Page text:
Move over St Paul’s Cathedral and the London Eye. The dome and big wheel are no longer the defining architectural features of the London skyline. Slowly but surely, they’ve been replaced by a sprawling canopy of cranes. The question is: to what degree is this choppy panorama representative of a building boom that’s gone haywire and about to engulf the capital with more supply than it can handle at current prices?
The standard narrative, of course, is that the development rush is more than justified. London asking prices, as tracked by Rightmove, have outperformed the national average by 30 per cent over the past five years, reflecting a chronic shortage of housing in the UK capital. What is more, almost every sector specialist predicts that the market will stay woefully undersupplied for years.
Analysts at Barclays noted recently that the 20,000 new units of supply being added to the market every year isn’t nearly enough to compensate for the demand being spurred by low interest rates and a rising urban population. That, the Barclays analysts said, did not account for foreign buyers, whose pursuit of real estate as a safe store of values rather than as living space is crowding out London’s prime markets at glaring rates.
The figures in that respect are stark. According to developers’ own stats, as cited by Barclays, up to two-thirds of off-plan London home sales are being sold to southeast Asian buyers direct.
In the short term it’s a clear-cut boon for London developers, especially those with strong pipelines of identikit, high-end flats, which appeal to foreign buyers due to their standardised and neutral form, making them extremely liquid investment vehicles.
In the long term it represents a brave new commoditised real estate world in which generic flats have become equal to gold, property developers the equivalent of gold miners, and London the Klondike territory. However, as with most commodities, be careful what you wish for because there’s nothing like a rush to kill a rush.
The reasoning for this is simple. High prices make investing and prospecting for new supply economically viable, which leads to more supply, which corrects the market imbalance, which eventually sees prices fall. If more supply is not available for any reason, high prices then lead to demand destruction or substitution.
Either way, prices will correct eventually. How smoothly or disruptively they do so depends on how effective the market signals have been about forthcoming demand and supply. Sometimes – in a telling sign that prices may have been out of whack with actual consumption demand – the supply attracted to the market can end up overcompensating for demand so much that prices have no choice but to fall below the break-even rates of new entrants.
When that happens, there can be disruptive consequences for the sector’s oldest and least technologically efficient producers, who – unable to compete with more efficient newcomers – are forced to reduce capacity or leave the market entirely. This is when bankruptcies and defaults happen.
Luckily, commodities benefit from large, liquid futures markets which can help both investors and consumers to signal new supply or demand to the market efficiently.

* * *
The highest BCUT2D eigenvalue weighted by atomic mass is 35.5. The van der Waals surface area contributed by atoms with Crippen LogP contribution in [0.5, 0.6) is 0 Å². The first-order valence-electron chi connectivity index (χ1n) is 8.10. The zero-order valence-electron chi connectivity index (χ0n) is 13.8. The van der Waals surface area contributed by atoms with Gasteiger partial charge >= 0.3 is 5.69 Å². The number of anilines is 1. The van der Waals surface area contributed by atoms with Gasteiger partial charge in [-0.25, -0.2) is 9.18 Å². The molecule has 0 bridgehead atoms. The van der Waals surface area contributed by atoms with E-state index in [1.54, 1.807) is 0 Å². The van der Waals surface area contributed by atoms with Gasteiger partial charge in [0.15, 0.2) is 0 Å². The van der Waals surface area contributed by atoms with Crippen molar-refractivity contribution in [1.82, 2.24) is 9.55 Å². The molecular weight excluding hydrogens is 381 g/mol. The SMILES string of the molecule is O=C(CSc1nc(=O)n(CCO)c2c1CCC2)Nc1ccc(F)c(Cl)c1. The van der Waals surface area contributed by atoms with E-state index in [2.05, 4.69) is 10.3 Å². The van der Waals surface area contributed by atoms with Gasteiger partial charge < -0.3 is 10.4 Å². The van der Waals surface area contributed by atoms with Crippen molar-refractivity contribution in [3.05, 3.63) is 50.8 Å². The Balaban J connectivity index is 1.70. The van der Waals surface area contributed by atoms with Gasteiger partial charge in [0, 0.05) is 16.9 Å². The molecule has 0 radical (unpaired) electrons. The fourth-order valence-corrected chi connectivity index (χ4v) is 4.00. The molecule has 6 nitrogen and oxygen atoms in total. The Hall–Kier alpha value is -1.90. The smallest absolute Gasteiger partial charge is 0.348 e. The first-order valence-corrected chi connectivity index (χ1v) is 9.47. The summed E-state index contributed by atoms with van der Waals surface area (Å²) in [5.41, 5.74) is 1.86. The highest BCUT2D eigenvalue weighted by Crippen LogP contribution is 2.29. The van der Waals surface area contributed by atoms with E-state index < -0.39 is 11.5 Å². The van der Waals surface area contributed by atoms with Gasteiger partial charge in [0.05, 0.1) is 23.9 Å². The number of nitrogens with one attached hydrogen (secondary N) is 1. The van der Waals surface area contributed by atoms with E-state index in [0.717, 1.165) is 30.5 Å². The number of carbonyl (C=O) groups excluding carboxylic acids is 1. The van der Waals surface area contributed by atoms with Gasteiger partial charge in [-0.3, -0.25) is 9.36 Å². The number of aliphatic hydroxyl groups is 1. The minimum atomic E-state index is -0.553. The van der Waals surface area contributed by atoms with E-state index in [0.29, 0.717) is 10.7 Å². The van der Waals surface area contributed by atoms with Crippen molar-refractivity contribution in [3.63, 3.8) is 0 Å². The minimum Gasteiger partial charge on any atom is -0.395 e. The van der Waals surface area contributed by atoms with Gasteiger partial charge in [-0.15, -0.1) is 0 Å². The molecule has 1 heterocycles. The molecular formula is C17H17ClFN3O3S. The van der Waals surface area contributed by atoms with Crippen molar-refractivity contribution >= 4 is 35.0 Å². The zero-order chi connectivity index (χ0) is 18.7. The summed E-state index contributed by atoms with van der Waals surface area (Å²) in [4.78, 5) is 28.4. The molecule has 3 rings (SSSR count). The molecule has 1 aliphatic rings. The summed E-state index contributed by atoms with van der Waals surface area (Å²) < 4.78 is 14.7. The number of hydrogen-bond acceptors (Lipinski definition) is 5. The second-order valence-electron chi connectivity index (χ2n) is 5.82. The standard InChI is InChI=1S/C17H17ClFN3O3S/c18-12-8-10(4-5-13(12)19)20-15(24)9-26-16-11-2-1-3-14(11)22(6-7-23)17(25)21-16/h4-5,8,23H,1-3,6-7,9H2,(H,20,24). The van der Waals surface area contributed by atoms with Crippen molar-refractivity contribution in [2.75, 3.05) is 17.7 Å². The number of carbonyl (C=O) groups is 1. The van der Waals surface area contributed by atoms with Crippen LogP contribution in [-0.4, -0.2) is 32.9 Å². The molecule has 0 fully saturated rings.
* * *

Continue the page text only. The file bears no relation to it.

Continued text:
Producers – ever mindful of price declines – do so by selling planned supply forward, in a way that guarantees them a break-even rate on their investment. Consumers who are mindful of price rises do so by reserving a right to buy tomorrow’s supply at today’s prices.
Miss-assessment can occur, however, if investors or consumers decide to abstain from the hedging process entirely – perhaps due to the fear of missing out on a bull or bear run – or if speculators, who don’t have physical needs, enter the market in large sums skewing the signals from real buyers and sellers.
Which raises the question: could the increasingly commodified London real estate market be experiencing a similar problem? After all, London real estate does not benefit from a liquid futures market to forecast its future supply needs. Developers base their investment decisions on other variables such as funding costs, current market prices, and handcrafted projections about future demand. Supply-side figures, meanwhile, are estimated using public approval data or the tracking of competitor activity.
Yet, speak to local authorities and they struggle to shed light on how much volume is really coming to market, because approvals don’t equate to guaranteed supply, and developments can take an indeterminate number of years to come to market. As for demand, their figures represent local needs at best and say little about wider demand destruction factors.
That means the nearest thing to a projection market is the one for pre-selling developer inventory, which by developers’ own admission is dominated by foreign speculative buyers rather than the domestic, dependable sort.
Thus, there are two things to keep in mind. First, the act of pre-selling can see developers miss out on the full fortitude of bull markets, a factor that might encourage them to overbuild if and when prices keep rising, rather than to renege on unfavourable contract terms when delivery dates arrive. Second, it sees the developers taking on most of the risk of price reversals in a framework where only a small deposit stops buyers from walking away when things get tough.
To what degree this is obscuring the supply-and-demand picture is hard to estimate. Generally speaking, however, when two-thirds of your “futures” market is dominated by speculative flows, and new supply is almost entirely catering for it, it’s probably wise to start factoring things like crane count into your housing market view.
Izabella Kaminska is an FT Alphaville reporter
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